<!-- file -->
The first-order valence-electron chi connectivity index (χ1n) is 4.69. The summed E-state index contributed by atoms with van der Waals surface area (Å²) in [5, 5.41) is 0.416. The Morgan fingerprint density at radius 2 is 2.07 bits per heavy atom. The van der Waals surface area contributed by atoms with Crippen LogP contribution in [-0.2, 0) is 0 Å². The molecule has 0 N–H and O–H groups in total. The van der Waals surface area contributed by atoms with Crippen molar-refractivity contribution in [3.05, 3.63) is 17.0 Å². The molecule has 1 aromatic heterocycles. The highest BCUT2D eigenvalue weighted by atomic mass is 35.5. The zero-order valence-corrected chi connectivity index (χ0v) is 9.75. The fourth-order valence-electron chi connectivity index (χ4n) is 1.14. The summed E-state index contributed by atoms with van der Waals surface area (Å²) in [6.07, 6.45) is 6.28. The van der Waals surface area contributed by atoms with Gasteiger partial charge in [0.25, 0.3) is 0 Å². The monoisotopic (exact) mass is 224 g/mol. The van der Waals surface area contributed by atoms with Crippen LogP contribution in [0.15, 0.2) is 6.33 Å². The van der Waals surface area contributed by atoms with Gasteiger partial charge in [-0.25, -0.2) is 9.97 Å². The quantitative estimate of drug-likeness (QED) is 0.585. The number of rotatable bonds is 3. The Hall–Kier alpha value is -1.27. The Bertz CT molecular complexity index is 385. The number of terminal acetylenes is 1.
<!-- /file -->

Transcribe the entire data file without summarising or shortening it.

The first-order valence-electron chi connectivity index (χ1n) is 4.69. The summed E-state index contributed by atoms with van der Waals surface area (Å²) in [5, 5.41) is 0.416. The Morgan fingerprint density at radius 2 is 2.07 bits per heavy atom. The van der Waals surface area contributed by atoms with Crippen LogP contribution in [-0.2, 0) is 0 Å². The molecule has 0 N–H and O–H groups in total. The van der Waals surface area contributed by atoms with Crippen molar-refractivity contribution in [3.05, 3.63) is 17.0 Å². The molecule has 1 aromatic heterocycles. The highest BCUT2D eigenvalue weighted by atomic mass is 35.5. The zero-order valence-corrected chi connectivity index (χ0v) is 9.75. The fourth-order valence-electron chi connectivity index (χ4n) is 1.14. The summed E-state index contributed by atoms with van der Waals surface area (Å²) in [6.07, 6.45) is 6.28. The van der Waals surface area contributed by atoms with Gasteiger partial charge in [0.25, 0.3) is 0 Å². The monoisotopic (exact) mass is 224 g/mol. The van der Waals surface area contributed by atoms with Crippen LogP contribution in [0.15, 0.2) is 6.33 Å². The van der Waals surface area contributed by atoms with Gasteiger partial charge in [-0.25, -0.2) is 9.97 Å². The quantitative estimate of drug-likeness (QED) is 0.585. The number of rotatable bonds is 3. The Hall–Kier alpha value is -1.27. The Bertz CT molecular complexity index is 385. The number of terminal acetylenes is 1.